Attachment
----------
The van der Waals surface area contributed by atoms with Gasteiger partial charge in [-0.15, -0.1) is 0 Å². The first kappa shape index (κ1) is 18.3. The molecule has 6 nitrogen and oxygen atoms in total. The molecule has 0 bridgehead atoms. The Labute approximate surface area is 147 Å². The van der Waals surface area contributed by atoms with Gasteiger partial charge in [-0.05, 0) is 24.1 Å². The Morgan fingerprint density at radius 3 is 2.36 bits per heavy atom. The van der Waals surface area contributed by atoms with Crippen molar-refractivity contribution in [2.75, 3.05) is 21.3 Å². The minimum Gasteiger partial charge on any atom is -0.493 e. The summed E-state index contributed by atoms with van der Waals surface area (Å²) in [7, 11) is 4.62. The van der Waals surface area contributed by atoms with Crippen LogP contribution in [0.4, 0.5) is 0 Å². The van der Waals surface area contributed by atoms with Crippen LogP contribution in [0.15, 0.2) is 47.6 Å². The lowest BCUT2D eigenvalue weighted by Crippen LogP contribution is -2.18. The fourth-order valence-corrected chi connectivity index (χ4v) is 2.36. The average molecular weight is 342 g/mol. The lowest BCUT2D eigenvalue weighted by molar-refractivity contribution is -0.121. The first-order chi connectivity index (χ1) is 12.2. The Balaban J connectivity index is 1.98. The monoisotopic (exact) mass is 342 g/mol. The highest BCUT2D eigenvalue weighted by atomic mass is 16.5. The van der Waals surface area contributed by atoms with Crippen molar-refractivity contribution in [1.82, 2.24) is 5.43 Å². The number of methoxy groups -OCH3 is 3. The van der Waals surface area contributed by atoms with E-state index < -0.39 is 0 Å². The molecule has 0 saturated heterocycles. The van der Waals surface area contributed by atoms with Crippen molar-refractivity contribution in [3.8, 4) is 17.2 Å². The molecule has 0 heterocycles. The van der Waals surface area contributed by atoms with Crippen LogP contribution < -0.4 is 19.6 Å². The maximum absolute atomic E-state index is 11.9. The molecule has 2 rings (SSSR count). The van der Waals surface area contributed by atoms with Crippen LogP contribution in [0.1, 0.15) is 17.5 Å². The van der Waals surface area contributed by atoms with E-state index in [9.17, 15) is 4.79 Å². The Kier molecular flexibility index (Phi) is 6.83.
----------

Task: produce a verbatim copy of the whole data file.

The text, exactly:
The van der Waals surface area contributed by atoms with Gasteiger partial charge in [-0.15, -0.1) is 0 Å². The first kappa shape index (κ1) is 18.3. The molecule has 6 nitrogen and oxygen atoms in total. The molecule has 0 bridgehead atoms. The Labute approximate surface area is 147 Å². The van der Waals surface area contributed by atoms with Gasteiger partial charge in [-0.05, 0) is 24.1 Å². The Morgan fingerprint density at radius 3 is 2.36 bits per heavy atom. The van der Waals surface area contributed by atoms with Crippen molar-refractivity contribution in [2.75, 3.05) is 21.3 Å². The minimum Gasteiger partial charge on any atom is -0.493 e. The summed E-state index contributed by atoms with van der Waals surface area (Å²) in [7, 11) is 4.62. The van der Waals surface area contributed by atoms with Crippen LogP contribution in [0.4, 0.5) is 0 Å². The van der Waals surface area contributed by atoms with Crippen LogP contribution in [0.15, 0.2) is 47.6 Å². The lowest BCUT2D eigenvalue weighted by Crippen LogP contribution is -2.18. The fourth-order valence-corrected chi connectivity index (χ4v) is 2.36. The average molecular weight is 342 g/mol. The lowest BCUT2D eigenvalue weighted by molar-refractivity contribution is -0.121. The first-order chi connectivity index (χ1) is 12.2. The Balaban J connectivity index is 1.98. The monoisotopic (exact) mass is 342 g/mol. The highest BCUT2D eigenvalue weighted by atomic mass is 16.5. The van der Waals surface area contributed by atoms with Crippen molar-refractivity contribution in [1.82, 2.24) is 5.43 Å². The number of methoxy groups -OCH3 is 3. The van der Waals surface area contributed by atoms with E-state index < -0.39 is 0 Å². The molecule has 0 saturated heterocycles. The van der Waals surface area contributed by atoms with Crippen molar-refractivity contribution in [3.8, 4) is 17.2 Å². The molecule has 0 heterocycles. The van der Waals surface area contributed by atoms with Crippen LogP contribution < -0.4 is 19.6 Å². The maximum absolute atomic E-state index is 11.9. The molecule has 2 rings (SSSR count). The van der Waals surface area contributed by atoms with Crippen LogP contribution in [0.1, 0.15) is 17.5 Å². The van der Waals surface area contributed by atoms with E-state index in [9.17, 15) is 4.79 Å². The Kier molecular flexibility index (Phi) is 6.83.